The 10 Best Electronic/Dance Albums of 2014

If 2013 marked a comeback year for the dance album, 2014 saw its momentum multiply. From top-earning DJs to underground mainstays, many rising artists made much-anticipated debuts on the LP format, while some veterans returned after significant hiatuses. Read on for our picks for the best EDM albums to emerge this year. (And see our list of the 10 best electronic/dance songs here.)

Billboard 2014 Year in Music: See All of Our Coverage Here!

10. SkrillexRecess
Ignored by the Recording Academy that previously gave him six Grammys, Sonny Moore’s debut album represents the climate of constant touring in which it was made. Recess is an understandably diverse blend of collaborative tracks that veers between crushing dubstep, dancehall fusion and experimental electronica. While far from a cohesive whole or a career-defining statement, Skrillex remains one of the most talented producers in dance music and it still shows here.

9. Answer Code Request - Code
Known for his punishing techno sets at Berlin’s notorious Berghain nightclub, the German artist’s debut album on Ostgut Ton represents a far more thoughtful and forward-thinking affair. Variably meandering and mesmerizing, Code is an impressive collection of tracks situated at the intersection of ambient electronica, breakbeats and techno that challenges the latter’s club-centric format.

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8. Röyksopp & RobynDo It Again
This super-pairing made too much sense. Swedish pop star Robyn lends Röyksopp the vocal presence that their synth-driven electronica deserves, while the Norwegian duo backs her brilliantly. One of the only knocks on the album is the fact that it’s arguably eclipsed by their superb joint live show.

7. Gorgon CitySirens
The smooth British house duo’s debut album more than lived up to expectations. The thirteen-track outing became a respected benchmark for bass-driven deep house, spawning vocal singles “Ready for Your Love,” “Here for You” and “Go All Night,” while avoiding filler territory altogether with non-single standouts like “Imagination.”

6. Dillon FrancisMoney Sucks, Friends Rule
Just about the only thing consistent about dance jester Dillon Francis’ first full-length is the quality. The 27-year-old’s attention-deficit album serves up a stylistic buffet of crunchy club cuts, booming trap beats and radio-ready big room anthems alongside the moombahton on which he made his name. Sporting a bevy of marquee collaborators like Martin Garrix, DJ Snake, and Major Lazer, this album is stacked with potential singles and should see significant longevity extending into 2015.

Dillon Francis Gets a Little Help From His 'Friends' on Debut Album

5. Porter RobinsonWorlds
While ditching the trappings of EDM became en vogue this year, few have doubled down to the degree of Porter Robinson. Disillusioned with compromising his creative vision for festival and club constraints, the 22-year-old executed a full career transition on his first full-length. The quirky and fanciful album represents one of 2014’s most unique offerings, sporting strong cuts like dreamy robot duet “Sad Machine,” triumphant ode “Lionhearted” and the stirring ambience of “Sea of Voices.” Worlds is not without its overwrought moments, but the release marks a courageous and impressive debut from a young producer with great potential.

4. deadmau5while (1<2)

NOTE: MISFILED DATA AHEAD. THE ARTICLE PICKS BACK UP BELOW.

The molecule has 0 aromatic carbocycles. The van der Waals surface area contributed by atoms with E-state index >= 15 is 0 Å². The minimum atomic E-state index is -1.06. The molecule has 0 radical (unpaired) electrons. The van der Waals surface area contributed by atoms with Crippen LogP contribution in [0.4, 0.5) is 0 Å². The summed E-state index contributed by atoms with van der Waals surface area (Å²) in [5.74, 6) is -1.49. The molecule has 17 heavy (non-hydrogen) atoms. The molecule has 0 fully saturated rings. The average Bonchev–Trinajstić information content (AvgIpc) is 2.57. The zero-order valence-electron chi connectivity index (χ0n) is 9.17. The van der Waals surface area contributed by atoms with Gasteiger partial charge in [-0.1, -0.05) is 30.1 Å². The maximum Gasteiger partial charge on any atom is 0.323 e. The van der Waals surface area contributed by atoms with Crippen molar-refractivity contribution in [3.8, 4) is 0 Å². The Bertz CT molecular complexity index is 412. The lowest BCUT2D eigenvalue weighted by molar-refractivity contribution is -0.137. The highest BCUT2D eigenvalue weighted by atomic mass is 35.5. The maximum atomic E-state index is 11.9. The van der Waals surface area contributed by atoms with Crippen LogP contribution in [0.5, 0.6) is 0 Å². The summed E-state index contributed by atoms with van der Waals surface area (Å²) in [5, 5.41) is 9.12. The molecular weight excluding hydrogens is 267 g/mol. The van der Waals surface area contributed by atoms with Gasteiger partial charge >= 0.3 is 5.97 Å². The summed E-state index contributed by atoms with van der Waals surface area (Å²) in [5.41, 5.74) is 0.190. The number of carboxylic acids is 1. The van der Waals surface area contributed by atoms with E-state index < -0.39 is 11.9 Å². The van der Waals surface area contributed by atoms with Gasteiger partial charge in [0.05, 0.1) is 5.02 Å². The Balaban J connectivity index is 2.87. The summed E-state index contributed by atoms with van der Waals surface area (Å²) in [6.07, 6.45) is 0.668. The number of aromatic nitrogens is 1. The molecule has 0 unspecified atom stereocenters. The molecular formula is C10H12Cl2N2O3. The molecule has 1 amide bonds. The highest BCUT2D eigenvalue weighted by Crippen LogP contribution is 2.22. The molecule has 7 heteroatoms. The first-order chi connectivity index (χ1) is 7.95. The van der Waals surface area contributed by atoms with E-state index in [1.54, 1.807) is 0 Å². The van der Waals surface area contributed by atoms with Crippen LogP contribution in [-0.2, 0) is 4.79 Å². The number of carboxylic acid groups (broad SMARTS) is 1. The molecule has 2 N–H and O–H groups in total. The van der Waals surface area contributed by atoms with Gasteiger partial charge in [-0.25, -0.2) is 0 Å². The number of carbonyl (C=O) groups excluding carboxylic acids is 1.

The controversial Canadian superstar channeled the trials of a tumultuous year on this sprawling double album, which he hailed as “the first album [he’s] ever done that [he] would even call an album.” Slick progressive house productions like “Infra Turbo Pigcart Racer” and “Mercedes” coexist with more experimental offerings “Avaritia” and “Gula,” interspersed with pensive piano ballads in the vein of his morose 7 EP. While the sentiment may not yet extend to his Twitter feed, deadmau5 has never sounded more mature than he does here.

Thom Yorke's BitTorrent Release Hits 1 Million Sales, Free Downloads

3. Thom YorkeTomorrow’s Modern Boxes
In September, Radiohead’s frontman made good on his pointed criticism of Spotify by becoming the first major artist to release an album exclusively via Bittorrent’s new pay gate. It was shades of the trailblazing “pay what you wish” model used on 2007’s In Rainbows. Aside from being an industry zeitgeist, Yorke’s second solo album represents his purest electronic outing to date. Skittish broken beats and dour piano chords complement Yorke’s absorbing songwriting on such highlights as “Guess Again!” and resigned closer “Nose Grows Some,” while haunting beatless ballads like “Interference” recall his stronger Amnesiac moments. The album marks a welcome return by one of electronic music’s most creative minds.

2. Aphex TwinSyro
Aphex Twin’s first release in thirteen years was exactly what many supporters anticipated. Rather than unleashing a conceptual commentary on the current dance climate to accompany his interviews, the enigmatic artist simply did what he does best: create refreshingly unpredictable electronic music that stays true to his devil-may-care eclecticism and -- most importantly -- still somehow sounds distinctly his own.

1. Joris VoornNobody Knows
In an era where singles are too often stitched together in a Frankenstein amalgam and christened an album, 2014’s top EDM album pick eschews the approach entirely. The Dutch artist’s third full-length album is a carefully crafted atmospheric masterpiece that sacrifices club relevancy for conceptual identity. Focusing on songwriting and recording many of its elements live, Voorn channels indie and abstract electronica influences in lush and melodic arrangements that manage to mesh together despite the album’s diverse list of collaborators (including Kid A, Matthew Dear, and Voorn’s own father).

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